People locked their door (or barricaded it - Prater?), when they were home. The need was for personal safety, not to protect their possessions, they had no possessions worth stealing. So they didn't lock the door when they went out. This would explain why loosing a key was no problem, the tenant never used one anyway.
                This being the case Cox would not see Kelly unlock her door, or reach through the window, when she saw her at midnight with Blotchy. Kelly would just walk right in, which is what Cox said.
                Regards, Jon S.

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                • I think you are correct, Wick. I sometimes see that a homeless person has left their possessions unguarded and I think wow anybody could just steal them and then I think but what do they have that anybody would want?

                  c.d.

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                  • Yet Barnett suggests they were locking it.

                    An impression has gone abroad that the murderer took away the key of the room. Barnett informs me that it has been missing some time, and since it has been lost they have put their hand through the broken window, and moved back the catch. It is quite easy. - Abberline.
                    Bona fide canonical and then some.

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                    • Millers Court tenant, 41 year-old charwoman, Julia Venturney, testified—

                      “She broke the windows a few weeks ago whilst drunk . . .”

                      Happily, the windows got broken before the key went missing. Had the key been lost first, Barnett would have had to deliberately break the window in order to gain access to the room.
                      Last edited by Simon Wood; 12-09-2018, 02:18 PM.

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                      • He would still need to reach through the window when he came home and Kelly was inside asleep. He can do that without waking her up or disturbing her.
                        The case of Kelly may be slightly different because it seems her & Harvey were running a cleaning business from that room, which would necessitate the keeping of clothes belonging to others so she may have been inclined to locking her door when she went out if Mrs Harvey had just brought a bagful of clothes to wash.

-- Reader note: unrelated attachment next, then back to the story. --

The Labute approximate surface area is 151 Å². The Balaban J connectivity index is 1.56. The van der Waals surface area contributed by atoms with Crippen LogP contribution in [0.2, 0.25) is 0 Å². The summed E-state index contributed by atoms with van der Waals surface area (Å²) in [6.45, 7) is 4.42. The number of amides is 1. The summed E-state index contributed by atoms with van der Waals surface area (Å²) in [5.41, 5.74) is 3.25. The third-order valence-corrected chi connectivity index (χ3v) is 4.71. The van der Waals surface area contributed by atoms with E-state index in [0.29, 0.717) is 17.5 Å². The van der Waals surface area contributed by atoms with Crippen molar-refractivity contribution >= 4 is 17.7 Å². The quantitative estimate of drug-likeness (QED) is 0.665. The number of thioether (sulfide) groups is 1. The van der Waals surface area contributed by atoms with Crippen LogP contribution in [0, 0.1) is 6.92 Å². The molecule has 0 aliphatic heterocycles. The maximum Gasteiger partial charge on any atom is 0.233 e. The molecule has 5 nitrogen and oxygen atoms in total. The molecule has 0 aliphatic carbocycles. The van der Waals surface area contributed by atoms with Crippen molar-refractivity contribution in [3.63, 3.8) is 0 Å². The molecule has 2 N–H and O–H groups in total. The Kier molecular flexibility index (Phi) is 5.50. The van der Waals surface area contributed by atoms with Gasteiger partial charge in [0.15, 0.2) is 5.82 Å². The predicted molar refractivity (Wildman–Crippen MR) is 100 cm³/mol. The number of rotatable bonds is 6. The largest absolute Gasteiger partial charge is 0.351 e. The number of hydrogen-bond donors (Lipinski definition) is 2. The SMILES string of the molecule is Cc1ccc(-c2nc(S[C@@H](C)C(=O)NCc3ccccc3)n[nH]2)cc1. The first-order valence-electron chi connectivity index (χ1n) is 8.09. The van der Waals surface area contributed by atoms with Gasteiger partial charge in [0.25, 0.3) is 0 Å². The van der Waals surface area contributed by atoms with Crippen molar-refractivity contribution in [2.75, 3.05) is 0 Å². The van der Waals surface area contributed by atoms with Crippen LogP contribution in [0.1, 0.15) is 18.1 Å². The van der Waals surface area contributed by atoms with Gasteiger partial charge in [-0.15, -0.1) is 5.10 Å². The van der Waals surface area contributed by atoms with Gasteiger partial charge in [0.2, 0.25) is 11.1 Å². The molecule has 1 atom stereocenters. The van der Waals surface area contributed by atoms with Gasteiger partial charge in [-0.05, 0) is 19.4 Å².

She wouldn't want them stolen, but that may have been an infrequent measure.
                        Regards, Jon S.

                        Comment


                        • Originally posted by Simon Wood View Post
                          Millers Court tenant, 41 year-old charwoman, Julia Venturney, testified—

                          “She broke the windows a few weeks ago whilst drunk . . .”

                          Happily, the window got broken before the key went missing. Had the key been lost first, Barnett would have had to deliberately break the window in order to gain access to the room.
                          So you agree then that McCarthy cannot be expected to know about this recent means of gaining admittance via the broken window?
                          Regards, Jon S.

                          Comment


                          • Hi Jon,

                            I do?

                            Kindly explain.

                            Regards,

                            Simon

                            Comment


                            • The breaking of the window being a recent event. Unless McCarthy had ever had cause to reach through himself he may never have known it was possible.
                              Regards, Jon S.

                              Comment


                              • Given all the police in attendance with McCarthy,surely someone would have woken up to the fact that if, just one of them put their arm less than 18 inches through the broken window,the door could be easily opened.

                                Bleedin' obvious as Basil would say.
                                My name is Dave. You cannot reach me through Debs email account